Chapter 15 - On the Wings of a Bird
While Dayita made her last comparison to illustrate the tragic potential of the imperial powered depopulation genocide, I felt terribly ill, ill in my stomach. I saw the images of the genocide that she had talked about, flashing into my mind. I began loosing my breath. I found myself beginning to cry. "Mankind must awake and prevent this while there is still time to do so!" I heard myself say in protest, again and again, "This can't be allowed! This mustn't happen!"
I felt tears running down my face. The tears came unstoppable. The tears were for the people I had seen and had learned to admire during the conference, people like Nic, Astrid, Tara, and others. I could see their faces. I beheld their smiles. I remembered their gentle manners and their feelings and concerns for one-another and the world. I could mentally see them being erased. I cried for them, for myself, for the loss of humanity to the world. I couldn't control the deeply stirred emotions from this sudden eruption of a deep-reaching unspeakable sadness. I got up hastily, and left the auditorium. I made it to the far end of the lobby before I broke down completely.
I cried not because the statistics had been overwhelming. I knew the statistics. I understood what they meant. I had talked about these issues with Steve and with others before him, and also with Nic. Indeed, the woman hadn't presented anything that I didn't already know. In fact, she had stepped lightly in defining the horror. I cried, because this knowledge had suddenly been given a new dimension against the background of an unfolding love that had come into my life, of people I had come into contact with. My love had begun to envelop them and myself. It had made everyone more precious. I suddenly felt more deeply for those people, including those that I had met only in passing at the conference. I cried also for the little Soviet children who had sung for us during the opening ceremony, and also for the beautiful people that I had fallen in love with five times in ten minutes in Randy's way. How many of them would find themselves being swept away in the flow of death? And that didn't include all those other people who were most dear to me back home and abroad, like Sylvia, Ushi, Steve, Tony, and everyone else that I knew and embraced in my love, including all the rest of mankind that suddenly appeared much more precious. They were all suddenly caught up in this flow of death as tragic victims.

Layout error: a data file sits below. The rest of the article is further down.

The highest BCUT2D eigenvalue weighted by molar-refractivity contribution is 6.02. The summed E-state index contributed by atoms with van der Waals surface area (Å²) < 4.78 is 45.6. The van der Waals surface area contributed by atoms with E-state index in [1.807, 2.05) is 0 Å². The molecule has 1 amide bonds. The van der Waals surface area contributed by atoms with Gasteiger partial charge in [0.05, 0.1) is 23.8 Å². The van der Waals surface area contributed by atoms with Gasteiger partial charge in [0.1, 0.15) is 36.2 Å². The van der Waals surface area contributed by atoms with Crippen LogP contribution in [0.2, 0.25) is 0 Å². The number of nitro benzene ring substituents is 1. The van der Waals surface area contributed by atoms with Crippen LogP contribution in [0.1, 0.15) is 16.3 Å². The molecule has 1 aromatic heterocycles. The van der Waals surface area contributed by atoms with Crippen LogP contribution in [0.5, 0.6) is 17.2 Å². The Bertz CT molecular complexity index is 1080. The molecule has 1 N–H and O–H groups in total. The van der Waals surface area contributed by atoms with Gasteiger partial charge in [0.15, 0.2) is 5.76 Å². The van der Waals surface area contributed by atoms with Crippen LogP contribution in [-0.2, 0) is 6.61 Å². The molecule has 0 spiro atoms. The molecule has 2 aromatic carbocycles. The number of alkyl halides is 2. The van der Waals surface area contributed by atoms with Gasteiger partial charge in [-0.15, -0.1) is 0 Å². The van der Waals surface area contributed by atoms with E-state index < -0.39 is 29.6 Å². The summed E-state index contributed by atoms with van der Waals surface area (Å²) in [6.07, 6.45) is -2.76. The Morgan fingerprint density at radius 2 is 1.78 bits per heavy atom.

I cried because I knew Dayita from India had not fabricated one single aspect of her ugly presentation, because India was her home where this train of insanity began. Thus she had gone lightly over the facts. I felt deep within me that everything that she had said did have the potential to come to pass, because no one of humanity had cared enough for 3,500 years to raise one finger to stop the 'empires of the willing' from unleashing their tragedy, which the modern empires had promised they would unleash anew in ever larger measures. I cried, because the movement for a new renaissance of love that Steve, Ushi, and I had hoped to set in motion, seemed so hopelessly feeble all of a sudden. I hardly noticed in my up welling agony that someone was sitting beside me.
I had rushed to the far end of the lobby in the hope to be alone. Even this seemed to be denied to me now. As I looked up, I noticed a woman sitting beside me offering me a handkerchief to try my tears. "Let me help you," she said in English with a Russian accent. She spoke with a lovely and clear voice. I looked at her, questioningly. She appeared to be one of the Soviet students who had organized the conference. She was sitting patiently beside me, offering me her handkerchief. I had noticed that her face seemed familiar. Perhaps she had been ushering at one of the doors. Now she was reaching out to me with an open hand. She began to smile as I looked at her. Her smile seemed infinitely precious against the dark predictions that would likely come true some day. Her smile appeared like a light in that darkness.